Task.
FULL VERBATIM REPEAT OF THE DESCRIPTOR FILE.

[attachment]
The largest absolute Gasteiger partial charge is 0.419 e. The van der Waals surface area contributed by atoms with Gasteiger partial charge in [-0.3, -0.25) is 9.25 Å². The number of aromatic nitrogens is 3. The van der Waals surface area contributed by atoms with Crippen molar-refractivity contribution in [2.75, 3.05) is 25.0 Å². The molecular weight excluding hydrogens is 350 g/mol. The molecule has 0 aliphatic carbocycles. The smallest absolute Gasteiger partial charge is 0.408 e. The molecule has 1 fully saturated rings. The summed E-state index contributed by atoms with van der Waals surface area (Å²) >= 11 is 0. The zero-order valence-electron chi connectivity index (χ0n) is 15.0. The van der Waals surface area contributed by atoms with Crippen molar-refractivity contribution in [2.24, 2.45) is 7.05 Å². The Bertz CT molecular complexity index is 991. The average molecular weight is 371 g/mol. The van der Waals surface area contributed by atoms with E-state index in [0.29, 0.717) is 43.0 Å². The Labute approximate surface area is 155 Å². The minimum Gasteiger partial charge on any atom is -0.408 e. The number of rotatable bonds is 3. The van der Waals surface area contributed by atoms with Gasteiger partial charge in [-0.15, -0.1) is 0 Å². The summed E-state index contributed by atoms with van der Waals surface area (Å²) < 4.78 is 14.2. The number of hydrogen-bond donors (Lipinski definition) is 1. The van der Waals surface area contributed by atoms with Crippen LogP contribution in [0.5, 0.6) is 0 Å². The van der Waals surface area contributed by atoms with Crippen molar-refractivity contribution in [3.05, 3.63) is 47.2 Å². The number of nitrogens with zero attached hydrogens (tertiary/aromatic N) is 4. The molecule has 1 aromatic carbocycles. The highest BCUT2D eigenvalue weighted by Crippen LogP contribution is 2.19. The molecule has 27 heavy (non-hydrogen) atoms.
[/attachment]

The largest absolute Gasteiger partial charge is 0.419 e. The van der Waals surface area contributed by atoms with Gasteiger partial charge in [-0.3, -0.25) is 9.25 Å². The number of aromatic nitrogens is 3. The van der Waals surface area contributed by atoms with Crippen molar-refractivity contribution in [2.75, 3.05) is 25.0 Å². The molecular weight excluding hydrogens is 350 g/mol. The molecule has 0 aliphatic carbocycles. The smallest absolute Gasteiger partial charge is 0.408 e. The molecule has 1 fully saturated rings. The summed E-state index contributed by atoms with van der Waals surface area (Å²) >= 11 is 0. The zero-order valence-electron chi connectivity index (χ0n) is 15.0. The van der Waals surface area contributed by atoms with Crippen molar-refractivity contribution in [2.24, 2.45) is 7.05 Å². The Bertz CT molecular complexity index is 991. The average molecular weight is 371 g/mol. The van der Waals surface area contributed by atoms with E-state index in [0.29, 0.717) is 43.0 Å². The Labute approximate surface area is 155 Å². The minimum Gasteiger partial charge on any atom is -0.408 e. The number of rotatable bonds is 3. The van der Waals surface area contributed by atoms with Gasteiger partial charge in [-0.15, -0.1) is 0 Å². The summed E-state index contributed by atoms with van der Waals surface area (Å²) < 4.78 is 14.2. The number of hydrogen-bond donors (Lipinski definition) is 1. The van der Waals surface area contributed by atoms with Crippen LogP contribution in [0.5, 0.6) is 0 Å². The van der Waals surface area contributed by atoms with Crippen molar-refractivity contribution in [3.05, 3.63) is 47.2 Å². The number of nitrogens with zero attached hydrogens (tertiary/aromatic N) is 4. The molecule has 1 aromatic carbocycles. The highest BCUT2D eigenvalue weighted by Crippen LogP contribution is 2.19. The molecule has 27 heavy (non-hydrogen) atoms.